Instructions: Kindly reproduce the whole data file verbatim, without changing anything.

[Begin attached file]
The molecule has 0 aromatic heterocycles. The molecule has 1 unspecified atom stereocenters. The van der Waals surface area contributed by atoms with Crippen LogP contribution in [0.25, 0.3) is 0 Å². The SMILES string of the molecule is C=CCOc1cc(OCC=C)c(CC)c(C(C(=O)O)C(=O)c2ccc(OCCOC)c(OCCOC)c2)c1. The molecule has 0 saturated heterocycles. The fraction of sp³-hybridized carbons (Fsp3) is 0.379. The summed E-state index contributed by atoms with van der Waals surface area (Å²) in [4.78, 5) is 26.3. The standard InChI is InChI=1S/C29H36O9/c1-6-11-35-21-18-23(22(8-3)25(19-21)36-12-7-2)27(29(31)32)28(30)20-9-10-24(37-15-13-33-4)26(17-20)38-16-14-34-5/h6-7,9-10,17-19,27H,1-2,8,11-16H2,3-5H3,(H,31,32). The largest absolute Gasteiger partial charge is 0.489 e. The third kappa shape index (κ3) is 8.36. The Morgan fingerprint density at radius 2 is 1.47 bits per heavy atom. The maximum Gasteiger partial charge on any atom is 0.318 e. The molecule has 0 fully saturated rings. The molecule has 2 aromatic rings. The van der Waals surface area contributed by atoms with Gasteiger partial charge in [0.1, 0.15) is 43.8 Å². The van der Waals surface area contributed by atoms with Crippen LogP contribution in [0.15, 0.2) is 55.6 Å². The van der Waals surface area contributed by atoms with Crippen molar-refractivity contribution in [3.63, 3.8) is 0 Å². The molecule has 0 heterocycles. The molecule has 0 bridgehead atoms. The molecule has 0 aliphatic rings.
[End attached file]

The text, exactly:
The molecule has 0 aromatic heterocycles. The molecule has 1 unspecified atom stereocenters. The van der Waals surface area contributed by atoms with Crippen LogP contribution in [0.25, 0.3) is 0 Å². The SMILES string of the molecule is C=CCOc1cc(OCC=C)c(CC)c(C(C(=O)O)C(=O)c2ccc(OCCOC)c(OCCOC)c2)c1. The molecule has 0 saturated heterocycles. The fraction of sp³-hybridized carbons (Fsp3) is 0.379. The summed E-state index contributed by atoms with van der Waals surface area (Å²) in [4.78, 5) is 26.3. The standard InChI is InChI=1S/C29H36O9/c1-6-11-35-21-18-23(22(8-3)25(19-21)36-12-7-2)27(29(31)32)28(30)20-9-10-24(37-15-13-33-4)26(17-20)38-16-14-34-5/h6-7,9-10,17-19,27H,1-2,8,11-16H2,3-5H3,(H,31,32). The largest absolute Gasteiger partial charge is 0.489 e. The third kappa shape index (κ3) is 8.36. The Morgan fingerprint density at radius 2 is 1.47 bits per heavy atom. The maximum Gasteiger partial charge on any atom is 0.318 e. The molecule has 0 fully saturated rings. The molecule has 2 aromatic rings. The van der Waals surface area contributed by atoms with Gasteiger partial charge in [0.1, 0.15) is 43.8 Å². The van der Waals surface area contributed by atoms with Crippen LogP contribution in [0.15, 0.2) is 55.6 Å². The van der Waals surface area contributed by atoms with Crippen molar-refractivity contribution in [3.63, 3.8) is 0 Å². The molecule has 0 heterocycles. The molecule has 0 bridgehead atoms. The molecule has 0 aliphatic rings.